All the Epic Benefits You Get from Doing the Kettlebell Swing
It's the sneakiest total-body strength and cardio exercise ever. Once you get hooked, you're going to be loyal to it for life.
All hail the kettlebell swing. If you've never done one before, you're probably wondering why there's so much buzz around this classic kettlebell exercise. But there's a reason it's held strong in its top spot in the workout world.
"The kettlebell swing is the most widely known kettlebell movement because of its versatility and ability to quickly get the heart rate up," says Noelle Tarr, a trainer, StrongFirst-certified kettlebell instructor, and coauthor of Coconuts & Kettlebells. "It's an incredible total-body movement that builds strength while also requiring power, speed, and balance."
Kettlebell Swing Benefits and Variations
"The swing mainly targets the muscles of the core, including your hips, glutes, and hamstrings, and the upper body, including your shoulders and lats," says Tarr. (Try this fat-burning kettlebell workout from Jen Widerstrom to give your whole body a killer workout.)
While the specific muscle benefits are clutch, the best part is that this movement translates to a more fit and powerful body overall. A 2012 study published in the Journal of Strength and Conditioning Research found that kettlebell swing training increased both maximum and explosive strength in athletes, while a study conducted by the American Council on Exercise found that kettlebell training (in general) can increase aerobic capacity, improve dynamic balance, and dramatically increase core strength. (Yes, that's right: You can totally get a cardio workout with just kettlebells.)
Ready to get swinging? While most strength training guidelines say, "start light, then progress," this is one instance where starting too light can actually backfire: "Most people actually start with too light of a weight, and therefore use their arms to muscle up the movement," says Tarr. If you're new to kettlebell training, try a 6 or 8 kg kettlebell to start. If you have experience with strength training or kettlebells, try a 12kg.
If you don't feel ready for a full swing, simply practice "hiking" the kettlebell back up behind you and then placing it back on the floor. "Once you feel comfortable with that, try opening at the hips quickly to power the swing with the hips, and then hike the kettlebell back underneath you and place it on the floor," she says. Practice pausing in between each swing (resting the kettlebell on the floor) before stringing them together.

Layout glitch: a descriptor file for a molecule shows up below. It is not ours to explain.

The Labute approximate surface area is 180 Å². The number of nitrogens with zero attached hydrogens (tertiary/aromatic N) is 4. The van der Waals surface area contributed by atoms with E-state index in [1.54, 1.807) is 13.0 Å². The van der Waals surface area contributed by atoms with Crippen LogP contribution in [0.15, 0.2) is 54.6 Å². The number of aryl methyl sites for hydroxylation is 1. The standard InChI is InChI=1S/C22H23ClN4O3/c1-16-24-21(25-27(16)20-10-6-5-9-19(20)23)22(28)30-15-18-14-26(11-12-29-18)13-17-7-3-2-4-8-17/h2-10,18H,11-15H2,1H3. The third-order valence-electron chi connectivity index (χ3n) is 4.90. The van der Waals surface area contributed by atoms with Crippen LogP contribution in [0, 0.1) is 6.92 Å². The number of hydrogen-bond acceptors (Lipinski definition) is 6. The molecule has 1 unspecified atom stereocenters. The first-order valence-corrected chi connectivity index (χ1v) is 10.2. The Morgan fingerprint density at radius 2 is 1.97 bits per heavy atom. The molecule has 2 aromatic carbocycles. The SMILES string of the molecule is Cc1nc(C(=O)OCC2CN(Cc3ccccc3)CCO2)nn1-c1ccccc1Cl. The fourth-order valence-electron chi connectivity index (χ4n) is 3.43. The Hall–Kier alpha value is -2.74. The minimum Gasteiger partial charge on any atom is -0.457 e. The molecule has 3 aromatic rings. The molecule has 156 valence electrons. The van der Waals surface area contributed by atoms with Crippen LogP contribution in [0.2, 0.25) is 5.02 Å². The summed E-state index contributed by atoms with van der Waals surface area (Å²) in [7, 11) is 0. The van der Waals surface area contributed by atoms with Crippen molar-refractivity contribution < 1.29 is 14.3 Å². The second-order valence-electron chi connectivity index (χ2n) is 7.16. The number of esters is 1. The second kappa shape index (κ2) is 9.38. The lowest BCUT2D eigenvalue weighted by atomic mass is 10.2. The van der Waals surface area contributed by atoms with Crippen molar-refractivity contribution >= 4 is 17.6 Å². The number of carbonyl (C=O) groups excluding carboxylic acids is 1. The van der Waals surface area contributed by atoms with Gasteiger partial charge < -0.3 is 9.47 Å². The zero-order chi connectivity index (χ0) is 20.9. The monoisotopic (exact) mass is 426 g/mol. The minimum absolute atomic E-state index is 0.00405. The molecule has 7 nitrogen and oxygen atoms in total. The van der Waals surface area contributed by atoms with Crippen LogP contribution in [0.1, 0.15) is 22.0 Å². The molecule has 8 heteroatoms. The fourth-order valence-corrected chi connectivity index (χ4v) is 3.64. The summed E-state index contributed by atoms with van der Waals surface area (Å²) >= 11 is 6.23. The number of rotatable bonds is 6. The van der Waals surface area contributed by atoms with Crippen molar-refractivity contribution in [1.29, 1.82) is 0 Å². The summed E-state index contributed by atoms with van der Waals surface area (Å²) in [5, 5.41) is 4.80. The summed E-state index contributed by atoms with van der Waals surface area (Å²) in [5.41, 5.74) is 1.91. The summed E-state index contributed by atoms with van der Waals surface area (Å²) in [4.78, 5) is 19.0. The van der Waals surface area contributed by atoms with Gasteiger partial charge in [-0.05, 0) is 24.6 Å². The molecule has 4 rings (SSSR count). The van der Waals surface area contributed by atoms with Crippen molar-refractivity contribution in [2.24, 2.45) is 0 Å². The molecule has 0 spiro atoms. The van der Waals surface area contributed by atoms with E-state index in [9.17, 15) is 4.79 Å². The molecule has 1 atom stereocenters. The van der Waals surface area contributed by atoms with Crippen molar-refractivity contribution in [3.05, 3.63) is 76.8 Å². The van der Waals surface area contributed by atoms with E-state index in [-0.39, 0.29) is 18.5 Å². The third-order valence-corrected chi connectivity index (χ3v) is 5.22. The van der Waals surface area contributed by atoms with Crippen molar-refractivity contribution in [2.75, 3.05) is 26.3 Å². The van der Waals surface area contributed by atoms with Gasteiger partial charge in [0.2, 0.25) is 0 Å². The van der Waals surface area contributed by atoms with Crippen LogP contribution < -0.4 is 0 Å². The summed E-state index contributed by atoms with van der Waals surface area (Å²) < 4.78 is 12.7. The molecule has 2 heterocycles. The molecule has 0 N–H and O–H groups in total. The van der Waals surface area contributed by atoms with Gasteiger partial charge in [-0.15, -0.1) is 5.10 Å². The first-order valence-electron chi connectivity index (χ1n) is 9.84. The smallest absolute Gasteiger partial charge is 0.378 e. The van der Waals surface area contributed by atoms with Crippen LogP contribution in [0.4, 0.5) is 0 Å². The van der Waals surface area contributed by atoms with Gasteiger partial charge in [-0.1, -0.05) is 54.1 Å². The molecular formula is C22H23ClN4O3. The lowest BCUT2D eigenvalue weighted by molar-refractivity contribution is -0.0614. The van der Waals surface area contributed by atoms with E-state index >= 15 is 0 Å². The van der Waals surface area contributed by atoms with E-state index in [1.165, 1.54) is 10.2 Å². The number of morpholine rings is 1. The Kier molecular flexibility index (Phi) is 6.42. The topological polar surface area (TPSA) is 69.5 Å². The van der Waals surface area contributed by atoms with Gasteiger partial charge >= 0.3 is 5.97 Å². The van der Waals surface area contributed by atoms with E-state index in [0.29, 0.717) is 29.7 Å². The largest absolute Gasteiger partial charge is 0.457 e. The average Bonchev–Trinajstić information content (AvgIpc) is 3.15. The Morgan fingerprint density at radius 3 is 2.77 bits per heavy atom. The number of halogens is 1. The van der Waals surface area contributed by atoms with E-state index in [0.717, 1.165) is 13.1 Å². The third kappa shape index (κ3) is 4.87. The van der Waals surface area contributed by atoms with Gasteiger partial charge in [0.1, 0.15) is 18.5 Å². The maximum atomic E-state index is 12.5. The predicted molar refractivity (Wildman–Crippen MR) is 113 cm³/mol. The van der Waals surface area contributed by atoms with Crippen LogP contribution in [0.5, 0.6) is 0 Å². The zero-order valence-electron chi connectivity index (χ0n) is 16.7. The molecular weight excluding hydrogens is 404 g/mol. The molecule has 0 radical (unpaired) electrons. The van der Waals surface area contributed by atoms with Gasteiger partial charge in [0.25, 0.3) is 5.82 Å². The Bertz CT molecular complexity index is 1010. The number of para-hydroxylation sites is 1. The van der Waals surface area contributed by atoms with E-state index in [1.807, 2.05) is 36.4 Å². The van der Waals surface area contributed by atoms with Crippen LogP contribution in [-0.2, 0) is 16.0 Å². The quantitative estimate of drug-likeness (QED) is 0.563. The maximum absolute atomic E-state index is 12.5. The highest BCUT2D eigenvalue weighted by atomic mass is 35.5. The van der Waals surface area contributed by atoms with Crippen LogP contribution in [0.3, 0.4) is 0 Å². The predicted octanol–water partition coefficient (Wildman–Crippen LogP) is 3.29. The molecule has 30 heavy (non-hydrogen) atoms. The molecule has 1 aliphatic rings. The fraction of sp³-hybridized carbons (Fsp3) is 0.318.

Once you've mastered the basic swing, try a one-handed swing: Follow the same steps as with the traditional kettlebell swing, except only grab the handle with one hand and use one arm to perform the movement. "Because you are only using one side of your body, you must keep tension in your core at the top of the swing to stay balanced," says Tarr. "The one-handed swing is slightly more difficult because you're being challenged to control the entire movement with one side. As a result, it's best to start with a lighter weight and build up as you become more comfortable with the movement." (Next up: Master the Turkish Get-Up)
How to Do a Kettlebell Swing
A. Stand with feet shoulder-width apart and a kettlebell on the floor about a foot in front of toes. Hinging at the hips and keeping a neutral spine (no rounding your back), bend down and grab the kettlebell handle with both hands.
B. To initiate the swing, inhale and hike the kettlebell back and up between legs. (Your legs will slightly straighten in this position.)
C. Powering through the hips, exhale and quickly stand up and swing the kettlebell forward up to eye level. At the top of the movement, the core and glutes should visibly contract.
D. Drive the kettlebell back down and up underneath you and repeat. When you're done, pause slightly at the bottom of the swing and place the kettlebell back on the ground in front of you.
Repeat for 30 seconds, then rest for 30 seconds. Try 5 sets. (Alternate swings with heavy kettlebell exercises for a killer workout.)
Kettlebell Swing Form Tips
- Your arms should simply guide the kettlebell as it floats up during the first half of the swing. Don't use your arms to lift the bell.
- At the top of the movement, your abdominal muscles and glutes should visibly contract. To help you do this, blow your breath out when the kettlebell reaches the top, which will create tension in your core.
- Don't treat the swing like a squat: In a squat, you shoot your hips back and down as if you were sitting in a chair. To perform a kettlebell swing, think about pushing your butt back and hinging at the hips, and let your hips power the movement.